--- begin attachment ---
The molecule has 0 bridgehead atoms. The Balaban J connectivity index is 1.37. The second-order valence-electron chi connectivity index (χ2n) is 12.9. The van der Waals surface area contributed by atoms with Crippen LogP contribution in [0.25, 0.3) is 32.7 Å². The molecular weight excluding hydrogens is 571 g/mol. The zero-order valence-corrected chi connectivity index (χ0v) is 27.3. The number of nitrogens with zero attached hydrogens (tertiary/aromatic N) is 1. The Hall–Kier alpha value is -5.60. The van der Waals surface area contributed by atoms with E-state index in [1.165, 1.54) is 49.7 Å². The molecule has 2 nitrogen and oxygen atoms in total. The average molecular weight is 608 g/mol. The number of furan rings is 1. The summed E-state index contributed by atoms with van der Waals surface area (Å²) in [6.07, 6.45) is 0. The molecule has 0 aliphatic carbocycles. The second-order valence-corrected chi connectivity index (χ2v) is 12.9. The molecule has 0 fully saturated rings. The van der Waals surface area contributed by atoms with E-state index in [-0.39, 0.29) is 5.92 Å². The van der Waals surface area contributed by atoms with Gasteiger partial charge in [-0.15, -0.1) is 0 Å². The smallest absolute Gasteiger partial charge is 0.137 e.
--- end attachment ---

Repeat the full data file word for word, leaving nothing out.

The molecule has 0 bridgehead atoms. The Balaban J connectivity index is 1.37. The second-order valence-electron chi connectivity index (χ2n) is 12.9. The van der Waals surface area contributed by atoms with Crippen LogP contribution in [0.25, 0.3) is 32.7 Å². The molecular weight excluding hydrogens is 571 g/mol. The zero-order valence-corrected chi connectivity index (χ0v) is 27.3. The number of nitrogens with zero attached hydrogens (tertiary/aromatic N) is 1. The Hall–Kier alpha value is -5.60. The van der Waals surface area contributed by atoms with E-state index in [1.165, 1.54) is 49.7 Å². The molecule has 2 nitrogen and oxygen atoms in total. The average molecular weight is 608 g/mol. The number of furan rings is 1. The summed E-state index contributed by atoms with van der Waals surface area (Å²) in [6.07, 6.45) is 0. The molecule has 0 aliphatic carbocycles. The second-order valence-corrected chi connectivity index (χ2v) is 12.9. The molecule has 0 fully saturated rings. The van der Waals surface area contributed by atoms with E-state index in [-0.39, 0.29) is 5.92 Å². The van der Waals surface area contributed by atoms with Gasteiger partial charge in [-0.15, -0.1) is 0 Å². The smallest absolute Gasteiger partial charge is 0.137 e.